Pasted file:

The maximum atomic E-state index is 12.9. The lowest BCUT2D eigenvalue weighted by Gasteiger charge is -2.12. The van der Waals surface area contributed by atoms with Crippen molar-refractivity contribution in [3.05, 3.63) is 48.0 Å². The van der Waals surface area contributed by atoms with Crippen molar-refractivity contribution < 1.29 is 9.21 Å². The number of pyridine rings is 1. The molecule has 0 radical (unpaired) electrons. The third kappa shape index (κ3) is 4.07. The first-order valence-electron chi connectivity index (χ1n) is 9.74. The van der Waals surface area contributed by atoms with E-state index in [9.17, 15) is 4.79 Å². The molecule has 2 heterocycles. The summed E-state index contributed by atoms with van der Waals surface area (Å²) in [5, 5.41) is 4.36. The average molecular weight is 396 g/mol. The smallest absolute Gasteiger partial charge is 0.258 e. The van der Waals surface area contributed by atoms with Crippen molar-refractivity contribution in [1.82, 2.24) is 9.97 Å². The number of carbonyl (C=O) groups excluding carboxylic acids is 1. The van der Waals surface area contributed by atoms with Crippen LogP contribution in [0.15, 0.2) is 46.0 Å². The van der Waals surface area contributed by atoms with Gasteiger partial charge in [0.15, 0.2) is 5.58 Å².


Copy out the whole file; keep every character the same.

The maximum atomic E-state index is 12.9. The lowest BCUT2D eigenvalue weighted by Gasteiger charge is -2.12. The van der Waals surface area contributed by atoms with Crippen molar-refractivity contribution in [3.05, 3.63) is 48.0 Å². The van der Waals surface area contributed by atoms with Crippen molar-refractivity contribution < 1.29 is 9.21 Å². The number of pyridine rings is 1. The molecule has 0 radical (unpaired) electrons. The third kappa shape index (κ3) is 4.07. The first-order valence-electron chi connectivity index (χ1n) is 9.74. The van der Waals surface area contributed by atoms with E-state index in [9.17, 15) is 4.79 Å². The molecule has 2 heterocycles. The summed E-state index contributed by atoms with van der Waals surface area (Å²) in [5, 5.41) is 4.36. The average molecular weight is 396 g/mol. The smallest absolute Gasteiger partial charge is 0.258 e. The van der Waals surface area contributed by atoms with Crippen molar-refractivity contribution in [1.82, 2.24) is 9.97 Å². The number of carbonyl (C=O) groups excluding carboxylic acids is 1. The van der Waals surface area contributed by atoms with Crippen LogP contribution in [0.15, 0.2) is 46.0 Å². The van der Waals surface area contributed by atoms with Gasteiger partial charge in [0.15, 0.2) is 5.58 Å².